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The ‘other’ cruciate ligament: Newer treatments for PCL tears

ROSEMONT, Ill. While major advances have been made in the understanding of posterior cruciate ligament (PCL) anatomy and reconstruction, a literature review published in the July 2009 issue of the Journal of the American Academy of Orthopaedic Surgeons (JAAOS) finds that there must be continued advances in basic science research in order to determine the best course of treatment for those with PCL injuries.

“An ACL (anterior cruciate ligament) tear is an injury of instability; a PCL tear is an injury of disability,” said study author Matthew Matava, MD, Associate Professor, Department of Orthopedic Surgery, Washington University School of Medicine, in Chesterfield, Missouri. “With a PCL injury, your knee won’t buckle on you tomorrow, but in a few months or years it may become painful and not as strong or stable as it was prior to the injury. PCL tears are less frequently discussed because they are often left undiagnosed and the patient does not seek treatment for what they assumed was a mild injury.”

PCL injuries are assessed by grades:

  • Grade 1: Partial tear (non-surgical treatment options recommended)
  • Grade 2: Isolated, near complete tear (non-surgical treatment options recommended)
  • Grade 3: Complete PCL torn, with other ligament injuries (surgery often recommended, but not always)

Two newer surgical options, along with one traditional method, are currently used to treat Grade 3 injuries:

  • Traditional: One-bundle bone graft passed through a tunnel in the tibia (shin bone). One-bundle grafts are made thicker than two-bundle grafts, but may not be as effective because they attach at a single point.
  • Newer: Two-bundle graft (studied for the past 10 years). Two-bundle grafts use thinner individual grafts, but their total graft volume is thicker. They may be more effective than one-bundle grafts because they attach at two different points.
  • Newer: Inlay reconstruction is an approach whereby a graft is screwed into the back of the tibia avoiding a tunnel through the front of the tibia.

According to Dr. Matava, basic science data suggests that it is favorable to use a two-bundle graft over a one-bundle graft, and that an inlay reconstruction is preferable to a graft passing through a tibial tunnel. Inlay reconstruction is different, he says, because the graft does not get stretched around the tibial tunnel and is prevented from stretching out and/or fraying.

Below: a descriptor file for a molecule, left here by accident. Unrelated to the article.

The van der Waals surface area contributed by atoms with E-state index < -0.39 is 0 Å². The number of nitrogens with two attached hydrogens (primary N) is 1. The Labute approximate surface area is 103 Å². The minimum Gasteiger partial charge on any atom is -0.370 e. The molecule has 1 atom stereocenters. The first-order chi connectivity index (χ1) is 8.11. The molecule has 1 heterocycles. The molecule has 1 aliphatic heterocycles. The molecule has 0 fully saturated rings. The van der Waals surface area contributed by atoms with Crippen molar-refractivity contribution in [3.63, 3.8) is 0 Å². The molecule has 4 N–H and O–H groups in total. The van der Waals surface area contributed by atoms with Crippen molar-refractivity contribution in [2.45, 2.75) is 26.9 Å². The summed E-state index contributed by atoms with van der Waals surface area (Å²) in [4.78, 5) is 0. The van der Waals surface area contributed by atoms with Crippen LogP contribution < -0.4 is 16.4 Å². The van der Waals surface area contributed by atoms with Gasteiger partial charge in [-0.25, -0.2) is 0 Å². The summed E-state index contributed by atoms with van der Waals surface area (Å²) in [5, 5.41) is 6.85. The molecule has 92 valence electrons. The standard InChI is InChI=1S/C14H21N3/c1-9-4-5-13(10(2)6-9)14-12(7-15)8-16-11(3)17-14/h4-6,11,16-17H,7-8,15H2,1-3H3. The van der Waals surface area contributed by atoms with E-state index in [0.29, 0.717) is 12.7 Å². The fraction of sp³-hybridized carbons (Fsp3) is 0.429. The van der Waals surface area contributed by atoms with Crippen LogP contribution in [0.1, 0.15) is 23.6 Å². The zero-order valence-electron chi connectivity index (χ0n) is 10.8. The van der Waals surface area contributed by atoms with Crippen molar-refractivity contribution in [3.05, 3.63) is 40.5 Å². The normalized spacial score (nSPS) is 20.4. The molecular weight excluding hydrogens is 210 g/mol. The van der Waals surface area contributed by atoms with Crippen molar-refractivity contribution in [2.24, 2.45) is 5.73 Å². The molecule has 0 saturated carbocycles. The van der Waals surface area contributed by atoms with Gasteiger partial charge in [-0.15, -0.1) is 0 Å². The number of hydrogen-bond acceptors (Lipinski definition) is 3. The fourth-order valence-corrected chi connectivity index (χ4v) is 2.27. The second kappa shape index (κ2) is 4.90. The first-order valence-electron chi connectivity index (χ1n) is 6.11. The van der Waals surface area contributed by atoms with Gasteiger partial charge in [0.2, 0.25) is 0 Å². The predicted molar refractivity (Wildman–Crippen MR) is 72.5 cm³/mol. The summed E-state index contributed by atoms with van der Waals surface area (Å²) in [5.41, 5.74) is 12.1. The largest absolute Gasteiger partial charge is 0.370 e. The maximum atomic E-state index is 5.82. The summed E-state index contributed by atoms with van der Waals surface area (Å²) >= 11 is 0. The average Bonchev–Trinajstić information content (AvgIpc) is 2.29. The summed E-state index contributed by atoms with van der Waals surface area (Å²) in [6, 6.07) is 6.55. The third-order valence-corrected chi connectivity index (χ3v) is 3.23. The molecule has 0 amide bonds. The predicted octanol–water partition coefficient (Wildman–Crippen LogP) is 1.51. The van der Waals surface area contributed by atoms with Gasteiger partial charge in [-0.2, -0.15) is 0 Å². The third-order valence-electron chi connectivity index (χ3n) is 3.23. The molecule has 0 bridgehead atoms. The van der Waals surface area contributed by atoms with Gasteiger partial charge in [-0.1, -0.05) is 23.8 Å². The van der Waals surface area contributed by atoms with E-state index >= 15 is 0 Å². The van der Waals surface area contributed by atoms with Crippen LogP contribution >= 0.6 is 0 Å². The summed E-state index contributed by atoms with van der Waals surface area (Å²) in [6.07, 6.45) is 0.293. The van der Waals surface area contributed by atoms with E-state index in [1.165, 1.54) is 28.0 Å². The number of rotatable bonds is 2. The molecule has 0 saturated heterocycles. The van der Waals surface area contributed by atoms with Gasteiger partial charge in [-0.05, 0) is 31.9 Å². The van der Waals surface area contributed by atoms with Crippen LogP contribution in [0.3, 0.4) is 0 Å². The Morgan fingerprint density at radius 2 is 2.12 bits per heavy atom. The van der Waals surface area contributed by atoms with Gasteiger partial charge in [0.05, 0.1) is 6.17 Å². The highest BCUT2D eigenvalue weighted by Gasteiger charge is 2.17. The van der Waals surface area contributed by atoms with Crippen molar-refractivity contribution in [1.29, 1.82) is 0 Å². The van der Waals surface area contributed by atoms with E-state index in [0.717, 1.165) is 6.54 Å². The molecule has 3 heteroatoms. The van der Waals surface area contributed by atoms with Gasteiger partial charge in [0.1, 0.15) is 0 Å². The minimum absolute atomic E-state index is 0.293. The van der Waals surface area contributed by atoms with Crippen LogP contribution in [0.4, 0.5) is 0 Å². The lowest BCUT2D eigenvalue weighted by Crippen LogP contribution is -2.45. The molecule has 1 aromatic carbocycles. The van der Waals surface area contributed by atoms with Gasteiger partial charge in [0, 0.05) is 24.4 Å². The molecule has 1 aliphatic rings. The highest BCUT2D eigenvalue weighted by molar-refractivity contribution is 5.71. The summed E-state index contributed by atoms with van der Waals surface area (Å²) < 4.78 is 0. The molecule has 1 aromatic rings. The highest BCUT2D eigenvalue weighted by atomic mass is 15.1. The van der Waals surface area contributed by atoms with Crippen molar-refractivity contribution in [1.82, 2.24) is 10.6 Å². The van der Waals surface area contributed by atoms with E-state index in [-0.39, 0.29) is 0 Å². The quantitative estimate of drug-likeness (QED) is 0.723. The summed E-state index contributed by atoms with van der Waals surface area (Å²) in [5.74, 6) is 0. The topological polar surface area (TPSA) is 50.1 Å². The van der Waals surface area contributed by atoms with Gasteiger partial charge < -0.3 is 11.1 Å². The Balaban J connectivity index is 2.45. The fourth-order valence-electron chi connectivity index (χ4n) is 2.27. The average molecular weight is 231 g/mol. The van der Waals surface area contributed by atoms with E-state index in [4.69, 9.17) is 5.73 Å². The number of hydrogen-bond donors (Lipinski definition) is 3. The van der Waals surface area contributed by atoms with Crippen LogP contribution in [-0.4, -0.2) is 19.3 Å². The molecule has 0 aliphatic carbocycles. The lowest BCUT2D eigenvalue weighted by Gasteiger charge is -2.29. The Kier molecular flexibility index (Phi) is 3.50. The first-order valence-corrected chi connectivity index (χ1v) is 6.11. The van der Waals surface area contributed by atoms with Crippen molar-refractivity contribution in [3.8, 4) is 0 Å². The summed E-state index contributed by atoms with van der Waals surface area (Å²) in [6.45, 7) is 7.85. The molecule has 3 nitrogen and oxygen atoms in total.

“I like this procedure because I have had improved results compared to prior patients of mine that underwent the traditional method with the graft placed through the tibial tunnel,” said Dr. Matava. “Additionally, there is biomechanical evidence that the benefits I have noticed are real.” There have not been any randomized prospective studies to date, however, comparing the two methods.

Some orthopaedic surgeons, however, believe these procedures are more complicated and therefore more risky; they also disagree on how much tension to use on the graft. If a patient has a PCL injury, the orthopaedic surgeon should first determine the level of injury in order to decide on the best treatment option. Because PCL surgery is technically challenging, a patient needing surgery should seek out an orthopaedic surgeon with experience performing PCL reconstructions.

“Although we believe the newer treatments are better, we still must prove it,” said Dr. Matava. “In order to do that, we must continue with our research, and follow patients over the course of several years to determine whether their treatments were successful.”

About the PCL

The PCL is a ligament that prevents the shin bone from moving backwards, and PCL injuries occur most frequently in individuals involved in motor vehicle accidents when the knee is bent and the shin forcefully strikes the dashboard. Athletes also experience PCL tears when they fall on the front of their knee, causing it to bend back.

Injuries to the PCL should not be confused with ACL injuries. Nearly 200,000 ACL surgeries are performed in the U.S. each year; PCL surgeries are estimated to be approximately 20 times less common.




The material in this press release comes from the originating research organization. Content may be edited for style and length. Want more? Sign up for our daily email.

1 thought on “The ‘other’ cruciate ligament: Newer treatments for PCL tears”

  1. PCL injuries can occur with low-energy as well as high-energy trauma. Isolated PCL tears occur in sports, but they are less frequent and less disabling than ACL tears. PCL tears are often missed or misdiagnosed, and therefore probably more common than believed
    symptoms:
    Pain at the time of impact which over time may also be felt in the calf region.
    Swelling, although this may be minimal.
    Instability of the joint, perhaps associated with the feeling of the knee giving way.
    Treatment:
    In general, most partial or isolated PCL tears can be treated non-operatively because the PCL, with its synovial covering, has some ability to heal.
    PCL reconstruction is typically done as an outpatient procedure. Depending on graft choice, open incisions may be necessary to harvest the tissue that is to be used as the new PCL. Knee arthroscopy is then performed to inspect the knee, treat additional injuries (meniscus tears or cartilage damage), and to prepare the knee for the new PCL.

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